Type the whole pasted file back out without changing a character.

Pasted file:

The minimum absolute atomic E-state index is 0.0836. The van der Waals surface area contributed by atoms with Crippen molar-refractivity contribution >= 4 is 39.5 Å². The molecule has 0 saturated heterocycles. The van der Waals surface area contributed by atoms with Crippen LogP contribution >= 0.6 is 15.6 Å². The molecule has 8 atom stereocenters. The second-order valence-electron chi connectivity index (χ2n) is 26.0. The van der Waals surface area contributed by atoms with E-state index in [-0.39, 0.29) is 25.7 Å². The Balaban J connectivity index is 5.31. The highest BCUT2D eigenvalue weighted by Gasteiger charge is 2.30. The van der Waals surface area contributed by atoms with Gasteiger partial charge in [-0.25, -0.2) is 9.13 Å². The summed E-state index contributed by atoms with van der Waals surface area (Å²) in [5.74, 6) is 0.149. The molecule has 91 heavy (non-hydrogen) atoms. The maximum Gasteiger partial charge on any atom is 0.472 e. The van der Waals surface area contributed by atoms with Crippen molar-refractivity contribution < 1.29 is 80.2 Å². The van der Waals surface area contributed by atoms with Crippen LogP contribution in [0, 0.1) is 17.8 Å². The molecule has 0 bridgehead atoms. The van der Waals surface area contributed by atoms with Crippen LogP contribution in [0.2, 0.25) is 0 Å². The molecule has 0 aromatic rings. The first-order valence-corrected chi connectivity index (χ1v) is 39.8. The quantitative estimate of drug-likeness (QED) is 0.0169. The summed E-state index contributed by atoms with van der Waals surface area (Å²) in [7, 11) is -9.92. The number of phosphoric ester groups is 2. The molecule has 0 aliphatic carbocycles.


The minimum absolute atomic E-state index is 0.0836. The van der Waals surface area contributed by atoms with Crippen molar-refractivity contribution >= 4 is 39.5 Å². The molecule has 0 saturated heterocycles. The van der Waals surface area contributed by atoms with Crippen LogP contribution >= 0.6 is 15.6 Å². The molecule has 8 atom stereocenters. The second-order valence-electron chi connectivity index (χ2n) is 26.0. The van der Waals surface area contributed by atoms with E-state index in [-0.39, 0.29) is 25.7 Å². The Balaban J connectivity index is 5.31. The highest BCUT2D eigenvalue weighted by Gasteiger charge is 2.30. The van der Waals surface area contributed by atoms with Gasteiger partial charge in [-0.25, -0.2) is 9.13 Å². The summed E-state index contributed by atoms with van der Waals surface area (Å²) in [5.74, 6) is 0.149. The molecule has 91 heavy (non-hydrogen) atoms. The maximum Gasteiger partial charge on any atom is 0.472 e. The van der Waals surface area contributed by atoms with Crippen molar-refractivity contribution < 1.29 is 80.2 Å². The van der Waals surface area contributed by atoms with Crippen LogP contribution in [0, 0.1) is 17.8 Å². The molecule has 0 bridgehead atoms. The van der Waals surface area contributed by atoms with Crippen LogP contribution in [0.2, 0.25) is 0 Å². The molecule has 0 aromatic rings. The first-order valence-corrected chi connectivity index (χ1v) is 39.8. The quantitative estimate of drug-likeness (QED) is 0.0169. The summed E-state index contributed by atoms with van der Waals surface area (Å²) in [7, 11) is -9.92. The number of phosphoric ester groups is 2. The molecule has 0 aliphatic carbocycles.